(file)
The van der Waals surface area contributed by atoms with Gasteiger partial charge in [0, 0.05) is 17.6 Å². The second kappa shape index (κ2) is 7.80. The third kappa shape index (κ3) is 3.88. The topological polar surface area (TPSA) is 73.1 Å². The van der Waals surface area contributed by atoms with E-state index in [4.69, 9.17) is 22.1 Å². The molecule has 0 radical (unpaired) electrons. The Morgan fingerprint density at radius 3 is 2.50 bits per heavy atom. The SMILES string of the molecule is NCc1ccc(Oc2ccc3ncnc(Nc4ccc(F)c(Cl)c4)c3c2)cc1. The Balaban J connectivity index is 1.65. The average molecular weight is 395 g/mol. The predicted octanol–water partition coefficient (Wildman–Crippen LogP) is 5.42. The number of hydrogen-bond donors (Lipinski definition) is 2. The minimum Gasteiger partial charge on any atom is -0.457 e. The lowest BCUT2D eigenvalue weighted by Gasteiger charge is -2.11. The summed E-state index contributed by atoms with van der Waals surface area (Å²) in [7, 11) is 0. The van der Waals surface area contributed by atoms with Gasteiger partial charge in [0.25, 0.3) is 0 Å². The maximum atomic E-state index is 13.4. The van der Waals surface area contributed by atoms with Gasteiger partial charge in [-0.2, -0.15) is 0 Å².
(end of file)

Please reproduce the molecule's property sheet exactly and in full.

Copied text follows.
The van der Waals surface area contributed by atoms with Gasteiger partial charge in [0, 0.05) is 17.6 Å². The second kappa shape index (κ2) is 7.80. The third kappa shape index (κ3) is 3.88. The topological polar surface area (TPSA) is 73.1 Å². The van der Waals surface area contributed by atoms with E-state index in [4.69, 9.17) is 22.1 Å². The molecule has 0 radical (unpaired) electrons. The Morgan fingerprint density at radius 3 is 2.50 bits per heavy atom. The SMILES string of the molecule is NCc1ccc(Oc2ccc3ncnc(Nc4ccc(F)c(Cl)c4)c3c2)cc1. The Balaban J connectivity index is 1.65. The average molecular weight is 395 g/mol. The predicted octanol–water partition coefficient (Wildman–Crippen LogP) is 5.42. The number of hydrogen-bond donors (Lipinski definition) is 2. The minimum Gasteiger partial charge on any atom is -0.457 e. The lowest BCUT2D eigenvalue weighted by Gasteiger charge is -2.11. The summed E-state index contributed by atoms with van der Waals surface area (Å²) in [7, 11) is 0. The van der Waals surface area contributed by atoms with Gasteiger partial charge in [0.25, 0.3) is 0 Å². The maximum atomic E-state index is 13.4. The van der Waals surface area contributed by atoms with Gasteiger partial charge in [-0.2, -0.15) is 0 Å².